Since the KPD was the strongest Communist party outside Russia, its fortunes and misfortunes served as a useful gauge to assess the chances for further revolutions in Europe. The recent fiasco, therefore, confirmed Lenin’s view that a temporary retreat on the revolutionary front was necessary, and he wanted to impress this view on the congress by making the German debacle a starting point for a change in over-all Comintern strategy. In order to be effective, Lenin had to secure prior unanimity among the Russian leaders, which was not easy. Trotsky and Kamenev sided with Lenin in condemning the German putsch, but Zinoviev, Bukharin, and Radek defended it. We do not know the details of these factional struggles which preceded the opening of the congress; nor do we know whether a personal report by Clara Zetkin to Lenin was made before or after the Russians had settled the matter. It is very likely, however, that Zetkin’s detailed description of what had occurred in Germany strengthened Lenin’s determination to disavow the Kun-Brandler-Thalheimer-Frolich theory of the revolutionary offensive, especially after Zetkin’s report was confirmed and elaborated by Neumann, who were likewise questioned by Lenin. Whatever the exact sequence of events may have been, by the time the congress was about to convene the Russians presented a united front on the German question. The Lenin-Trotsky faction overruled Zinoviev and Bukharin after Radek, always a flexible man, abandoned the latter, an action which netted him their angry abuse.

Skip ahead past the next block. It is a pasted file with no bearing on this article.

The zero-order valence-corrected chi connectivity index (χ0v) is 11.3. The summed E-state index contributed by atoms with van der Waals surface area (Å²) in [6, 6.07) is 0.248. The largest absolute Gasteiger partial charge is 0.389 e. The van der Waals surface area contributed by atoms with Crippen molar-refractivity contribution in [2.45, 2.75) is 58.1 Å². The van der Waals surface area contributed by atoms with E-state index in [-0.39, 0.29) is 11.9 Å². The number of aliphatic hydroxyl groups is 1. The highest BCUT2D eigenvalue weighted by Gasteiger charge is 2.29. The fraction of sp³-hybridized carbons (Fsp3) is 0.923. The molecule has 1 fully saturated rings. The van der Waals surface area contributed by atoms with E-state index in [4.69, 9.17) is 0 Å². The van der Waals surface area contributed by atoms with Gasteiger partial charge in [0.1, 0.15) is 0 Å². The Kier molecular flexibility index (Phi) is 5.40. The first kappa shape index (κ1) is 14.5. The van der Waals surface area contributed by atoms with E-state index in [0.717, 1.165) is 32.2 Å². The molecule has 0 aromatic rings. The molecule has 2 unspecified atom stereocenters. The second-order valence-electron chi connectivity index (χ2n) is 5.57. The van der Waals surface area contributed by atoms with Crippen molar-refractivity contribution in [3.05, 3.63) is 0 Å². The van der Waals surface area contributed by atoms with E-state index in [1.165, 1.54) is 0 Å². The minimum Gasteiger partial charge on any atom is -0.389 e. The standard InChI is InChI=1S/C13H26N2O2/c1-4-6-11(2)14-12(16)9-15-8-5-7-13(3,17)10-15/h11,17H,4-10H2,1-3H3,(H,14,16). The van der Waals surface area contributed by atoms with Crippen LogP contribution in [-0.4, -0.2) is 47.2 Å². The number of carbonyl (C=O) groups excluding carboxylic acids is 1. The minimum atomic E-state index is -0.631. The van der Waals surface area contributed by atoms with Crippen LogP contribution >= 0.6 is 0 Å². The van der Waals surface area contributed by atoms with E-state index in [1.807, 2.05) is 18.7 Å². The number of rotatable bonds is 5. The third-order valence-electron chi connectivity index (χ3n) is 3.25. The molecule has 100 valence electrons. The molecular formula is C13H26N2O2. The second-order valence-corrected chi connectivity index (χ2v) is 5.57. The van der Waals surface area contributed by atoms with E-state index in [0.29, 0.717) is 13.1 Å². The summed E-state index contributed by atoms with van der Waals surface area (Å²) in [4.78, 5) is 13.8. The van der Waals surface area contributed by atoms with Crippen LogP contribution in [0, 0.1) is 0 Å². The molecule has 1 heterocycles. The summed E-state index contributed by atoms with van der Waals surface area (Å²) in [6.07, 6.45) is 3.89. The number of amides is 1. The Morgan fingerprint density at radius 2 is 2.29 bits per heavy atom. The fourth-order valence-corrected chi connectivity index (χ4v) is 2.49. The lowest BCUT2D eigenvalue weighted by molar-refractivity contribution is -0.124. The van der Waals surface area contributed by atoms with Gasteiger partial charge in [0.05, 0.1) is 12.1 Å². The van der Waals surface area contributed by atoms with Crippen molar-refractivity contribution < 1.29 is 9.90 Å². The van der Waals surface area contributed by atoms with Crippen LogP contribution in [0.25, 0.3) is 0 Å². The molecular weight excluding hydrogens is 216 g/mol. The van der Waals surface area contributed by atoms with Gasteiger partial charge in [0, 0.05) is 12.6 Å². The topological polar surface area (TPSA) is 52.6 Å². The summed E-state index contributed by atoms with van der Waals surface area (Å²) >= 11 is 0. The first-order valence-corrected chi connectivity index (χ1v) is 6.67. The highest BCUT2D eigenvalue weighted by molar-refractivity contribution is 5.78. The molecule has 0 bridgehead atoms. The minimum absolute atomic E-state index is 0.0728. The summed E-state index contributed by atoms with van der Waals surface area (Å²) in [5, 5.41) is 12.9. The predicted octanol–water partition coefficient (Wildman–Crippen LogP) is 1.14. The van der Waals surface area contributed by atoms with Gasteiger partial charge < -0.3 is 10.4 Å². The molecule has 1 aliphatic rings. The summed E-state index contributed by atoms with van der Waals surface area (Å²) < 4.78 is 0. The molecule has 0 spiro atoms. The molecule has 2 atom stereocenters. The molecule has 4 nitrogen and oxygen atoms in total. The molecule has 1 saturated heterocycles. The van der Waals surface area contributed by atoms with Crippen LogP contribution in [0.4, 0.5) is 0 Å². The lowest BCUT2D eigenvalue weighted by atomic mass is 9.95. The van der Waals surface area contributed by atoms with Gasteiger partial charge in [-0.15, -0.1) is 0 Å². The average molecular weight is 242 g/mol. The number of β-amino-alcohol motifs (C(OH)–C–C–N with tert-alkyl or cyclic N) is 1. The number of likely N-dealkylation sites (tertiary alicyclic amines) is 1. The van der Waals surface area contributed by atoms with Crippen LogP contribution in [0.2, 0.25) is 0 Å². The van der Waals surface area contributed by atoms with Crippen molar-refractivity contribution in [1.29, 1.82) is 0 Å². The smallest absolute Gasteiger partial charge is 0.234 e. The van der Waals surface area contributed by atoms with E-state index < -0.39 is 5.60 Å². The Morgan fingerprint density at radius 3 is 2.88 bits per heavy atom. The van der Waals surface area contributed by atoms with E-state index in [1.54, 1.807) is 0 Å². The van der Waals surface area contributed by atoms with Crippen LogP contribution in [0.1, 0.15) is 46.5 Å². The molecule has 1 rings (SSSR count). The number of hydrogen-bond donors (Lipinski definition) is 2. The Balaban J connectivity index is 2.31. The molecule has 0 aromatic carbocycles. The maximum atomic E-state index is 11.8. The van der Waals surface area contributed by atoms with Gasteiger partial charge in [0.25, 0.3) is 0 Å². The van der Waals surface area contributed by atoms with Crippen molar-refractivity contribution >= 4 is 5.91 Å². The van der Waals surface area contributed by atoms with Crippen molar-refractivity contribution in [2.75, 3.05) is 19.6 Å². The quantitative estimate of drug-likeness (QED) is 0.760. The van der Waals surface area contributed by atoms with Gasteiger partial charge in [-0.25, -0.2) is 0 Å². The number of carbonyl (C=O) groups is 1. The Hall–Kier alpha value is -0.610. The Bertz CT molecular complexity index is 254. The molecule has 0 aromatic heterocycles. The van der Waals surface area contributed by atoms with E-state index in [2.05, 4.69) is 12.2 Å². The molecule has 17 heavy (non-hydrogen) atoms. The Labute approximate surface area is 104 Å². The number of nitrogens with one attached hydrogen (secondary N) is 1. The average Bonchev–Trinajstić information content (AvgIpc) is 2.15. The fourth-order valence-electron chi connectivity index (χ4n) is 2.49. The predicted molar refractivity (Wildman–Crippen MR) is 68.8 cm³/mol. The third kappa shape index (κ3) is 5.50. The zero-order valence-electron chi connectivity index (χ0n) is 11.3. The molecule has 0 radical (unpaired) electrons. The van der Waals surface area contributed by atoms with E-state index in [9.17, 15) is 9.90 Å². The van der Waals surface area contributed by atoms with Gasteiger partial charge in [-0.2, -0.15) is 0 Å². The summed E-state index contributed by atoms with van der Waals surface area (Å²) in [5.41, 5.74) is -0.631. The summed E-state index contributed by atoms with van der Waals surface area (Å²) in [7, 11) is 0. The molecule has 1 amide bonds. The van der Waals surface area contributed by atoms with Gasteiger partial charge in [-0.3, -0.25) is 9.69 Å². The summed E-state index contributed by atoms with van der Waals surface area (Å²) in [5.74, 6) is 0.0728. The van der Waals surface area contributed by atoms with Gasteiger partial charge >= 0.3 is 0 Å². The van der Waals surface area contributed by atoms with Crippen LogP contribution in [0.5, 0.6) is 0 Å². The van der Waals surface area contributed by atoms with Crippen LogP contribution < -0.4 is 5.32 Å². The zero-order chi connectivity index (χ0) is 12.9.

News of the latest official Russian position came as a shock to the German delegates. After the initial congratulatory message from the ECCI they had counted on full Comintern endorsement of their policy. Now, on the eve of the congress, they were informed that they had blundered, and that they must under no circumstances embark on a similar unprepared venture in the future. Although the Russians upheld the German party in the matter of Levi’s expulsion, Lenin let it be known that he basically agreed with Levi’s criticisms and only objected to the methods which the former party chairman had employed in making them.

“The Congress will condemn Paul Levi, will be hard on him… But his condemnation will be only on account of breach of discipline, not of his basic political principles. How could it be otherwise at the very moment when those principles will be recognized as correct? The way is open for Paul Levi to find his way back to us, if he himself does not block the road. His political future lies in his own hands!”